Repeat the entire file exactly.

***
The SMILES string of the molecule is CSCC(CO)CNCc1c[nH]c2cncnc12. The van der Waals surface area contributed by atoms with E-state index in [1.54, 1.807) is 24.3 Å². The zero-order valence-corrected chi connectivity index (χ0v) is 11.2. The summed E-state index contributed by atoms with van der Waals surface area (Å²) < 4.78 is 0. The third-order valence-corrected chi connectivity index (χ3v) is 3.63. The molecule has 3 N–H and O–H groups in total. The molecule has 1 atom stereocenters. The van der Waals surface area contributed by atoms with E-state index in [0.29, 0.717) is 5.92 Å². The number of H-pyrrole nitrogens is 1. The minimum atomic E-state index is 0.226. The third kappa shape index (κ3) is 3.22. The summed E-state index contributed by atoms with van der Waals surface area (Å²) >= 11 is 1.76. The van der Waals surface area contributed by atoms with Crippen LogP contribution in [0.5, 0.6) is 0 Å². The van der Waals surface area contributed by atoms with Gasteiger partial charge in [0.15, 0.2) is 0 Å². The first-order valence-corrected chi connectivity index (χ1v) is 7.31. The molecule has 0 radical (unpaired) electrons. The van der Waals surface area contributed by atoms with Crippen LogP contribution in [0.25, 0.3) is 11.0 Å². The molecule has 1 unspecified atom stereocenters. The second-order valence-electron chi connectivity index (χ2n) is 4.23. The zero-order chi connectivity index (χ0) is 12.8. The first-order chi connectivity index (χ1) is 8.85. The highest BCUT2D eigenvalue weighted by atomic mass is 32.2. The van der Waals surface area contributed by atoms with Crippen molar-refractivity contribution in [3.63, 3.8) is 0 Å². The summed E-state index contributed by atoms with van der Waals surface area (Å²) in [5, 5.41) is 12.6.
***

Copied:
The SMILES string of the molecule is CSCC(CO)CNCc1c[nH]c2cncnc12. The van der Waals surface area contributed by atoms with E-state index in [1.54, 1.807) is 24.3 Å². The zero-order valence-corrected chi connectivity index (χ0v) is 11.2. The summed E-state index contributed by atoms with van der Waals surface area (Å²) < 4.78 is 0. The third-order valence-corrected chi connectivity index (χ3v) is 3.63. The molecule has 3 N–H and O–H groups in total. The molecule has 1 atom stereocenters. The van der Waals surface area contributed by atoms with E-state index in [0.29, 0.717) is 5.92 Å². The number of H-pyrrole nitrogens is 1. The minimum atomic E-state index is 0.226. The third kappa shape index (κ3) is 3.22. The summed E-state index contributed by atoms with van der Waals surface area (Å²) >= 11 is 1.76. The van der Waals surface area contributed by atoms with Crippen LogP contribution in [0.5, 0.6) is 0 Å². The van der Waals surface area contributed by atoms with Gasteiger partial charge in [0.15, 0.2) is 0 Å². The first-order valence-corrected chi connectivity index (χ1v) is 7.31. The molecule has 0 radical (unpaired) electrons. The van der Waals surface area contributed by atoms with Crippen LogP contribution in [0.25, 0.3) is 11.0 Å². The molecule has 1 unspecified atom stereocenters. The second-order valence-electron chi connectivity index (χ2n) is 4.23. The zero-order chi connectivity index (χ0) is 12.8. The first-order chi connectivity index (χ1) is 8.85. The highest BCUT2D eigenvalue weighted by atomic mass is 32.2. The van der Waals surface area contributed by atoms with Crippen molar-refractivity contribution in [3.63, 3.8) is 0 Å². The summed E-state index contributed by atoms with van der Waals surface area (Å²) in [5, 5.41) is 12.6.